Precision phenotyping reveals novel loci for quantitative resistance to septoria tritici blotch

Steven Yates, Alexey Mikaberidze, Simon G. Krattinger, Michael Abrouk, Andreas Hund, Kang Yu, Bruno Studer, Simone Fouche, Lukas Meile, Danilo Pereira, Petteri Karisto, Bruce A. McDonald

Research output: Contribution to journalArticlepeer-review

31 Scopus citations


Accurate, high-throughput phenotyping for quantitative traits is a limiting factor for progress in plant breeding. We developed an automated image analysis to measure quantitative resistance to septoria tritici blotch (STB), a globally important wheat disease, enabling identification of small chromosome intervals containing plausible candidate genes for STB resistance. 335 winter wheat cultivars were included in a replicated field experiment that experienced natural epidemic development by a highly diverse but fungicide-resistant pathogen population. More than 5.4 million automatically generated phenotypes were associated with 13,648 SNP markers to perform the GWAS. We identified 26 chromosome intervals explaining 1.9-10.6% of the variance associated with four independent resistance traits. Sixteen of the intervals overlapped with known STB resistance intervals, suggesting that our phenotyping approach can identify simultaneously (i.e., in a single experiment) many previously defined STB resistance intervals. Seventeen of the intervals were less than 5 Mbp in size and encoded only 173 genes, including many genes associated with disease resistance. Five intervals contained four or fewer genes, providing high priority targets for functional validation. Ten chromosome intervals were not previously associated with STB resistance, perhaps representing resistance to pathogen strains that had not been tested in earlier experiments. The SNP markers associated with these chromosome intervals can be used to recombine different forms of quantitative STB resistance that are likely to be more durable than pyramids of major resistance genes. Our experiment illustrates how high-throughput automated phenotyping can accelerate breeding for quantitative disease resistance.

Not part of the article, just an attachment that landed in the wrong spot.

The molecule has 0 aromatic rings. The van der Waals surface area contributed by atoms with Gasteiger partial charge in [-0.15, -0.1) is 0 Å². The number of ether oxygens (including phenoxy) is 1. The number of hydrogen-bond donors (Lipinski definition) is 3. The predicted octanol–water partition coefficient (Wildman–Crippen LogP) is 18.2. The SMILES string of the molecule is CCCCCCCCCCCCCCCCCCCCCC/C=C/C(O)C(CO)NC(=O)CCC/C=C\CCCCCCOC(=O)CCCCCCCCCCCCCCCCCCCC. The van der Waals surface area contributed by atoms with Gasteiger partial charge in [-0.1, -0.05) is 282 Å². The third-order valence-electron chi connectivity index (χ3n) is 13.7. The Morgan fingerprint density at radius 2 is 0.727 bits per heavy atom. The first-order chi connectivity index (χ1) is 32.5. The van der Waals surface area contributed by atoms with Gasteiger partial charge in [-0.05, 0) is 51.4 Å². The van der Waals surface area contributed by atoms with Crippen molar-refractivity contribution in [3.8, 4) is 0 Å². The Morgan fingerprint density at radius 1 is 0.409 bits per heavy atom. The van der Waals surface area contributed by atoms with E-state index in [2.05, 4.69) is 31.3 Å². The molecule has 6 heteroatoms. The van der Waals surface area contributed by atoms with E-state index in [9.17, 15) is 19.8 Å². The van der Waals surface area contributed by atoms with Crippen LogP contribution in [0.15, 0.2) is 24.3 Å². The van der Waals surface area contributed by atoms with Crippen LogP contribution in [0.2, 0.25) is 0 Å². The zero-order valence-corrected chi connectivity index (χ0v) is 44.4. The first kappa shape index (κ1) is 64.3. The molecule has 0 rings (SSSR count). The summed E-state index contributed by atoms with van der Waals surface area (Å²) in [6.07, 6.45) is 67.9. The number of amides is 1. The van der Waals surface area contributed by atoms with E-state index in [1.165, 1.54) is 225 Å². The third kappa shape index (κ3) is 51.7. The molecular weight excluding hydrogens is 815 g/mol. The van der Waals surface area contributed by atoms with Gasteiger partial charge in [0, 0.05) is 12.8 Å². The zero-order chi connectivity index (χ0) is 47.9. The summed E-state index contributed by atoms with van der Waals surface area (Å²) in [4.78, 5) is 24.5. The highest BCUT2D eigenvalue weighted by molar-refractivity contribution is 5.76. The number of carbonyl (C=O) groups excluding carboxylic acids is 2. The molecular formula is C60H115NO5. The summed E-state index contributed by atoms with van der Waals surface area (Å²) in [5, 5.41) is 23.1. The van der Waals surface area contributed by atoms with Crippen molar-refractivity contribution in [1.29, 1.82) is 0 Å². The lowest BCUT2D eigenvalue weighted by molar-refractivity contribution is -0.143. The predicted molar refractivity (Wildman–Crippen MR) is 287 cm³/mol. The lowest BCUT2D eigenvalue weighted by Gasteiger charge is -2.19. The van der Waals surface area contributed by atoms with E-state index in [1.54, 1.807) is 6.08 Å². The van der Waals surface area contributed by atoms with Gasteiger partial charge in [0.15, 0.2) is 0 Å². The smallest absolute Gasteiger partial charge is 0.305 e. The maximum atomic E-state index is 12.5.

Original languageEnglish
Article number3285904
JournalPlant Phenomics
StatePublished - 2019
Externally publishedYes


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